The lag time is understandable enough. As watchdogs of government programs, journalists and private citizens are forced to review a wide variety of government activities and develop a broad expertise. With economic development programs in particular, they face a serious obstacle to questioning job projections when they are first issued, since the complexity of the economic models involved in projections of job growth will naturally lead most people who are not trained economists to accept the estimated job claims at face value, even if careful calculations by modelers have been embellished somewhat by publicists.
Thus, a jobs program’s political supporters can find even questionable claims left unchallenged. As observed, for instance, in a 1997 Wall Street Journal article entitled, "Advocates of Tax Breaks See Software as an Ally," "REMI software is a potent addition to the arsenals of political persuasion. …"
As a further example, consider a claim by MEGA that an aggregate 119,555 or more new jobs are being created in Michigan thanks to MEGA’s and the MEDC’s efforts. This figure is the total of the direct and indirect jobs that MEGA deals will allegedly create for as much as two decades into the future. It contains both direct jobs created by the MEGA recipient and indirect jobs resulting from "spin-off" activity associated with the company expansion or relocation. Because of its precision and the economic modeling employed by MEGA, the figure suggests a certain authority.
Perhaps as a consequence, officials will sometimes include the spin-off jobs in press releases, public letters or Op‑Eds as if all these jobs have already been created. Nevertheless, they have not been, and their creation depends on many factors, such as a MEGA company’s success, the company’s ability to actually collect on MEGA tax relief and when it is expected to do so.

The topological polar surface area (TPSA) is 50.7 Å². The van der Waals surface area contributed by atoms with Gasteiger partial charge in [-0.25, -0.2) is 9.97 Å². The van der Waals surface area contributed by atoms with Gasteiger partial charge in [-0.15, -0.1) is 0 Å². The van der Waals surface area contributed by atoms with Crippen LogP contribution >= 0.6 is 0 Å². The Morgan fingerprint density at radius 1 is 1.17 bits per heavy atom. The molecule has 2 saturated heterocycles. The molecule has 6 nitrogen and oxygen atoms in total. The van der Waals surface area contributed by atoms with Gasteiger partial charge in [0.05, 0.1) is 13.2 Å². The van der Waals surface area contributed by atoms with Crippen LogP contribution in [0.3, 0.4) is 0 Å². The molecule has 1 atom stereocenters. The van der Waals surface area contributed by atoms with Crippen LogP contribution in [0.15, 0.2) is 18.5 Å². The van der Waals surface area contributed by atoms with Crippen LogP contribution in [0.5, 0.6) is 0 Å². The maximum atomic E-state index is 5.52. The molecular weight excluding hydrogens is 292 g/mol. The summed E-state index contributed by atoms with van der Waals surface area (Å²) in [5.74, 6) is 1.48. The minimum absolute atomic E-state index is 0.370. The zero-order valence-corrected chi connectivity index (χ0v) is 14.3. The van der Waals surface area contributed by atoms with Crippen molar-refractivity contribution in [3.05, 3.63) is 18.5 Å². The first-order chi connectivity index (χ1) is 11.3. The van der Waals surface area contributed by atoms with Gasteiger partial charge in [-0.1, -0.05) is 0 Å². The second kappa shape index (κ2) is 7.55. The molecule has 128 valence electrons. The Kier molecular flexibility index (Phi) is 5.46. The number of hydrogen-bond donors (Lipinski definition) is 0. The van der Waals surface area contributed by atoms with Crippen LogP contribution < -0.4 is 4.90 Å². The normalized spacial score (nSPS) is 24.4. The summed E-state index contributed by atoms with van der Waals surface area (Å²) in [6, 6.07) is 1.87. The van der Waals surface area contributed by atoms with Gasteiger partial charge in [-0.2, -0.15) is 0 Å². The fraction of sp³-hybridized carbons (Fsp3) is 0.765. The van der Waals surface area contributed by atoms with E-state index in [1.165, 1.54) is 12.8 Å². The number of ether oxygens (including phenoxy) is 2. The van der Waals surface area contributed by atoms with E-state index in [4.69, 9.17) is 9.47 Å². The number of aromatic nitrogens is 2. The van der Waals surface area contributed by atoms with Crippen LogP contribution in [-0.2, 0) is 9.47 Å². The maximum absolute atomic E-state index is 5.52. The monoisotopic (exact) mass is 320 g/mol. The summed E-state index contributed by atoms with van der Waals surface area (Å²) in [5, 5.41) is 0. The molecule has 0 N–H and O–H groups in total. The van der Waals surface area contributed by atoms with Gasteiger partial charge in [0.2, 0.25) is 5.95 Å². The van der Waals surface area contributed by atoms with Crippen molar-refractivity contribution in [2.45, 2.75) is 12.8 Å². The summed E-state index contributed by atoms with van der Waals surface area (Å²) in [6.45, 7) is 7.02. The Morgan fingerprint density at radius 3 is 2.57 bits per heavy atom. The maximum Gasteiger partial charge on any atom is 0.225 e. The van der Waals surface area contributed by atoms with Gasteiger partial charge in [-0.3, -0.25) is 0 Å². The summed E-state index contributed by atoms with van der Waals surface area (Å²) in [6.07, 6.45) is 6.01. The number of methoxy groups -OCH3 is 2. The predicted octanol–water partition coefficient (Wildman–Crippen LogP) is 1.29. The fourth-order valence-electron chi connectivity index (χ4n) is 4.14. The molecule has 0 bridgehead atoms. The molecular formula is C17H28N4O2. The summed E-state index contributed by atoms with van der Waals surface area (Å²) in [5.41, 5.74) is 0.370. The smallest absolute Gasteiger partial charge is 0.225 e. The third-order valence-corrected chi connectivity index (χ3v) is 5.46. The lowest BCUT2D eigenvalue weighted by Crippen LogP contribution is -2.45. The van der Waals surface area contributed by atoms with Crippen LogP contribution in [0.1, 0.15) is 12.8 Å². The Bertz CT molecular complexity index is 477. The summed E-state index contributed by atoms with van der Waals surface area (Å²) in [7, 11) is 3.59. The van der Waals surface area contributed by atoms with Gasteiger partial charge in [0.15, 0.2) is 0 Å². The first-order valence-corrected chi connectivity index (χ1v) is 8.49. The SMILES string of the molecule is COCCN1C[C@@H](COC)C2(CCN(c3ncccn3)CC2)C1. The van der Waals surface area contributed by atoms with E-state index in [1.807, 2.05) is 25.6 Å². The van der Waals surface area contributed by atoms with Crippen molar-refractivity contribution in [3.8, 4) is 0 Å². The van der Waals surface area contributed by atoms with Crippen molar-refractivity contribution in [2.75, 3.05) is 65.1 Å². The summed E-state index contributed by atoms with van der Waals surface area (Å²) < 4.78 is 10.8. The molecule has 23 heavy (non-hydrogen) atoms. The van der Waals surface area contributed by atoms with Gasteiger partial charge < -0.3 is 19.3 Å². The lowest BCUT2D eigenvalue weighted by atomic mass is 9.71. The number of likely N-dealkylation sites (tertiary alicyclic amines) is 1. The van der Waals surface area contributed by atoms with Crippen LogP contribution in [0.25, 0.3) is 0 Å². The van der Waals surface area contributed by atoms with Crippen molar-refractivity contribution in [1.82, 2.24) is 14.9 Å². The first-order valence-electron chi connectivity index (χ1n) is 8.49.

MEGA’s Expanding Mission
Since 1995 the MEGA law has been substantively amended five times to expand its depth and breadth. If viewed within the framework of the political incentives faced by MEGA’s supporters, this expansion was predictable.
Indeed, in an early Mackinac Center study of MEGA that was published when MEGA was first proposed, the authors noted, "MEGA incentives would have to continually increase to be competitive. The cost of winning a specific subsidy contest with other states escalates sharply, and it required ever-increasing tax incentives."
The past nine years have borne out the authors’ prediction. As noted earlier, the size and number of MEGA deals, while fluctuating from year-to-year, has generally been on the rise. In 1996, the first full year MEGA was in place, the total value of tax credits offered in just 15 deals was $89.9 million. At that time, a maximum number of 25 MEGA deals were allowed annually.
By 2004, a larger number of MEGA packages was permitted under the law, and MEGA officials that year closed 41 MEGA deals valued at $253.3 million in SBT relief for up to 20 years.
These changes are consistent with the outcome expected under the "political economy" model described by Dewar. State officials would be hesitant to let high-profile or promising new firms leave because of a legal technicality that, after all, they can change. Furthermore, the goal of diversifying Michigan’s economy provides a rationale for granting MEGA packages to new types of firms.
Primary changes (or attempted changes) to MEGA law since 1995 often coincided with publicly expressed concerns over the need to help particular companies — Covisint Inc., Electrolux and Federal Mogul Corp., for example. State officials were vocal about the need to obtain or retain these companies by making changes to MEGA.
Business Incentives to Qualify for the MEGA Program